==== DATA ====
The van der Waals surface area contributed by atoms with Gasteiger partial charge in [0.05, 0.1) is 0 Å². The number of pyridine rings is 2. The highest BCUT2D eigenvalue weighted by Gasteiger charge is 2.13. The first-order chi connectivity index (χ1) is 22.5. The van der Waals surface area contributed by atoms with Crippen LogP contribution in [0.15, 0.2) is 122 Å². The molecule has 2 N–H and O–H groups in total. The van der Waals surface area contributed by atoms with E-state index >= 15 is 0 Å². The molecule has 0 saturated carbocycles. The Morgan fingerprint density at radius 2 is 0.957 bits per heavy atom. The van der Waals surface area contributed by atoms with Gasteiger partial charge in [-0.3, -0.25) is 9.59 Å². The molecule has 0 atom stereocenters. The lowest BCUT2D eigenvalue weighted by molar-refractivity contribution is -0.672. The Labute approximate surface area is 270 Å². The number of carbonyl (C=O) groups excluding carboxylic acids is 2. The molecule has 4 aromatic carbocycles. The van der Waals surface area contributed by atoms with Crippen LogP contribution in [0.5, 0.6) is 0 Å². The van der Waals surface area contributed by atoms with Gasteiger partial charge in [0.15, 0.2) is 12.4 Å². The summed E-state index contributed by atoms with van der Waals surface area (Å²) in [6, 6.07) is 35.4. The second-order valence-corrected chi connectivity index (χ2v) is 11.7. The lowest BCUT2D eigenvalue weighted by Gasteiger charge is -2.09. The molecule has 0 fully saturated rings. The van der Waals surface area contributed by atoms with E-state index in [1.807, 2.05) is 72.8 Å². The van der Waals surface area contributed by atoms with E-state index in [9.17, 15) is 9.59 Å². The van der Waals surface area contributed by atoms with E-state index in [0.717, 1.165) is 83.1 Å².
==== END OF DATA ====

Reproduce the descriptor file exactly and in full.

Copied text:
The van der Waals surface area contributed by atoms with Gasteiger partial charge in [0.05, 0.1) is 0 Å². The number of pyridine rings is 2. The highest BCUT2D eigenvalue weighted by Gasteiger charge is 2.13. The first-order chi connectivity index (χ1) is 22.5. The van der Waals surface area contributed by atoms with Crippen LogP contribution in [0.15, 0.2) is 122 Å². The molecule has 2 N–H and O–H groups in total. The van der Waals surface area contributed by atoms with E-state index >= 15 is 0 Å². The molecule has 0 saturated carbocycles. The Morgan fingerprint density at radius 2 is 0.957 bits per heavy atom. The van der Waals surface area contributed by atoms with Gasteiger partial charge in [-0.3, -0.25) is 9.59 Å². The molecule has 0 atom stereocenters. The lowest BCUT2D eigenvalue weighted by molar-refractivity contribution is -0.672. The Labute approximate surface area is 270 Å². The number of carbonyl (C=O) groups excluding carboxylic acids is 2. The molecule has 4 aromatic carbocycles. The van der Waals surface area contributed by atoms with Crippen LogP contribution in [0.5, 0.6) is 0 Å². The van der Waals surface area contributed by atoms with Gasteiger partial charge in [0.15, 0.2) is 12.4 Å². The summed E-state index contributed by atoms with van der Waals surface area (Å²) in [6, 6.07) is 35.4. The second-order valence-corrected chi connectivity index (χ2v) is 11.7. The lowest BCUT2D eigenvalue weighted by Gasteiger charge is -2.09. The molecule has 0 fully saturated rings. The van der Waals surface area contributed by atoms with E-state index in [1.807, 2.05) is 72.8 Å². The van der Waals surface area contributed by atoms with E-state index in [9.17, 15) is 9.59 Å². The van der Waals surface area contributed by atoms with E-state index in [0.717, 1.165) is 83.1 Å².